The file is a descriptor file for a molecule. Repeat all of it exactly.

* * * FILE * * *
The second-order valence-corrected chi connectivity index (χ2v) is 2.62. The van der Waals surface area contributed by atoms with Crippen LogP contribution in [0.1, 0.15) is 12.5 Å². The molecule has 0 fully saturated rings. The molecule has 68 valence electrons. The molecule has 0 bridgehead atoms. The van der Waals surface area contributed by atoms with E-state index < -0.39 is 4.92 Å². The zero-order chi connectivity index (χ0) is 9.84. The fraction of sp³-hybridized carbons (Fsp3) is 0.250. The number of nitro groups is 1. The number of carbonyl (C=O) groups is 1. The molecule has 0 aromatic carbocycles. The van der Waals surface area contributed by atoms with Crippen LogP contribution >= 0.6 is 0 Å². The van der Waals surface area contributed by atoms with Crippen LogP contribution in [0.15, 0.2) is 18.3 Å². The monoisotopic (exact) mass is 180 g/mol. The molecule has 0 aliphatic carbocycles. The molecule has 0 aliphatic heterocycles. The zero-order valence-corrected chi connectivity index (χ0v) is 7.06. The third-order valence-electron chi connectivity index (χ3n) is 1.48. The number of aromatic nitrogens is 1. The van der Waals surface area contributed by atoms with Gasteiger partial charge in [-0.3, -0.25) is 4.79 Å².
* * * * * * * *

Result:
The second-order valence-corrected chi connectivity index (χ2v) is 2.62. The van der Waals surface area contributed by atoms with Crippen LogP contribution in [0.1, 0.15) is 12.5 Å². The molecule has 0 fully saturated rings. The molecule has 68 valence electrons. The molecule has 0 bridgehead atoms. The van der Waals surface area contributed by atoms with E-state index < -0.39 is 4.92 Å². The zero-order chi connectivity index (χ0) is 9.84. The fraction of sp³-hybridized carbons (Fsp3) is 0.250. The number of nitro groups is 1. The number of carbonyl (C=O) groups is 1. The molecule has 0 aromatic carbocycles. The van der Waals surface area contributed by atoms with Crippen LogP contribution >= 0.6 is 0 Å². The van der Waals surface area contributed by atoms with Crippen LogP contribution in [0.15, 0.2) is 18.3 Å². The monoisotopic (exact) mass is 180 g/mol. The molecule has 0 aliphatic carbocycles. The molecule has 0 aliphatic heterocycles. The zero-order valence-corrected chi connectivity index (χ0v) is 7.06. The third-order valence-electron chi connectivity index (χ3n) is 1.48. The number of aromatic nitrogens is 1. The van der Waals surface area contributed by atoms with Gasteiger partial charge in [-0.3, -0.25) is 4.79 Å².